$ git flow release start 0.1.0 Switched to a new branch 'release/0.1.0' Summary of actions: - A new branch 'release/0.1.0' was created, based on 'develop' - You are now on branch 'release/0.1.0' Follow-up actions: - Bump the version number now! - Start committing last-minute fixes in preparing your release - When done, run: git flow release finish '0.1.0'
Bump the version number and do everything that’s required to release your project in the release branch. I personally wouldn’t do any last minute fixes, but if you do, git-flow will make sure everything is correctly merged into both
Then, finish the release:
$ git flow release finish 0.1.0 Switched to branch 'master' Merge made by the 'recursive' strategy. authentication.txt | 1 + 1 file changed, 1 insertion(+) create mode 100644 authentication.txt Deleted branch release/0.1.0 (was 1b26f7c). Summary of actions: - Latest objects have been fetched from 'origin' - Release branch has been merged into 'master' - The release was tagged '0.1.0' - Release branch has been back-merged into 'develop' - Release branch 'release/0.1.0' has been deleted
Boom. git-flow pulls from origin, merges the release branch into master, tags the release and back-merges everything back into develop before removing the release branch.
You’re still on master, so you can deploy before going back to your
develop branch, which git-flow made sure to update with the release changes in
Hotfixing production code
Because you keep your
master branch always in sync with the code that’s on production, you’ll be able to quickly fix any issues on production.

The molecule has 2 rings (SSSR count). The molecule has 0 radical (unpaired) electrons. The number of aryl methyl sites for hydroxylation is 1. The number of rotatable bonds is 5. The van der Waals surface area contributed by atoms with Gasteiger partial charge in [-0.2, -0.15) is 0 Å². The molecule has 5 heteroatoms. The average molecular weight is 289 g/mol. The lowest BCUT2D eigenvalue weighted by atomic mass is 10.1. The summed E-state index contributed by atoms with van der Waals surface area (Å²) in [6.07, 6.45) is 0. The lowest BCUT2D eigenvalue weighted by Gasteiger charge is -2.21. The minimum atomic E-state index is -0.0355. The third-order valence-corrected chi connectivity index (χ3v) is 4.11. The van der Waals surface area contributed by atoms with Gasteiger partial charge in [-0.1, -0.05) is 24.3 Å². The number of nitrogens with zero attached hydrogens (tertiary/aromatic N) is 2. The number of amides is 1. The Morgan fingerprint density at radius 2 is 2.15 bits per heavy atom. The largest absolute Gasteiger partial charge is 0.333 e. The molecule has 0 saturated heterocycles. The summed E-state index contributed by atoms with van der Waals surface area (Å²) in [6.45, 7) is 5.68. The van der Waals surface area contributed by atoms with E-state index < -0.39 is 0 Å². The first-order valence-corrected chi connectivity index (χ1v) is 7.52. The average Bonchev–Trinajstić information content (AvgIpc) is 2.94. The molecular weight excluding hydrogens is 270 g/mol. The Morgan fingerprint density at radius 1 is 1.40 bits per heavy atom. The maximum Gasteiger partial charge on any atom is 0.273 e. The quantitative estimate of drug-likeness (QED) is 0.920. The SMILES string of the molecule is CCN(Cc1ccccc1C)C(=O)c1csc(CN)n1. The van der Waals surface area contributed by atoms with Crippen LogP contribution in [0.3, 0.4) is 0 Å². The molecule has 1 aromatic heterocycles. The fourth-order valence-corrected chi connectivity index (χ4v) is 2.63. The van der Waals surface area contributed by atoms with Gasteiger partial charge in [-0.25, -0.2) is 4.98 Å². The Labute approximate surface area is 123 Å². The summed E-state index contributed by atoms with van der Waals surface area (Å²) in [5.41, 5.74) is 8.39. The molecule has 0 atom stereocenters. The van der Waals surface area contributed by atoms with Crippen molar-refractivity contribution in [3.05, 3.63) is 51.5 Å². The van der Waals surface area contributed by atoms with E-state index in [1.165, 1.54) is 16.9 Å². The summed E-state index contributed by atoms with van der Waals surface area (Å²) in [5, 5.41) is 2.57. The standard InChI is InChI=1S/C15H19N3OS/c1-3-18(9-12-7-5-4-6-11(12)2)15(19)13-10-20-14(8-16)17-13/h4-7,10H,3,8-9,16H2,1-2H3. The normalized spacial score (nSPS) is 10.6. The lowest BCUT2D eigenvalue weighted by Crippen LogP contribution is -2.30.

For example, if your assets aren’t loading on production, you’d roll back your deploy and start a hotfix branch:
$ git flow hotfix start assets Switched to a new branch 'hotfix/assets' Summary of actions: - A new branch 'hotfix/assets' was created, based on 'master' - You are now on branch 'hotfix/assets' Follow-up actions: - Bump the version number now! - Start committing your hot fixes - When done, run: git flow hotfix finish 'assets'
Hotfix branches are a lot like release branches, except they’re based on master instead of develop. You’re automatically switched to the new hotfix branch so you can start fixing the issue and bumping the minor version number.
When you’re done,
$ git flow hotfix finish assets Switched to branch 'master' Merge made by the 'recursive' strategy. assets.txt | 1 + 1 file changed, 1 insertion(+) create mode 100644 assets.txt Switched to branch 'develop' Merge made by the 'recursive' strategy. assets.txt | 1 + 1 file changed, 1 insertion(+) create mode 100644 assets.txt Deleted branch hotfix/assets (was 08edb94). Summary of actions: - Latest objects have been fetched from 'origin' - Hotfix branch has been merged into 'master' - The hotfix was tagged '0.1.1' - Hotfix branch has been back-merged into 'develop' - Hotfix branch 'hotfix/assets' has been deleted
Like when finishing a release branch, the hotfix branch gets merged into both
develop. The release is tagged and the hotfix branch is removed.
Why aren’t you using git-flow?
If you’re not doing versioned releases, Vincent’s git workflow and the git-flow library might not be a right fit for you. However, if you work on a project that’s semantically versioned, like a Rubygem or a versioned API, git-flow will give you a couple of simple commands that will do a lot of work under the hood, making working on features, pushing new releases and hotfixing bugs a lot easier. Well, at least on the git side.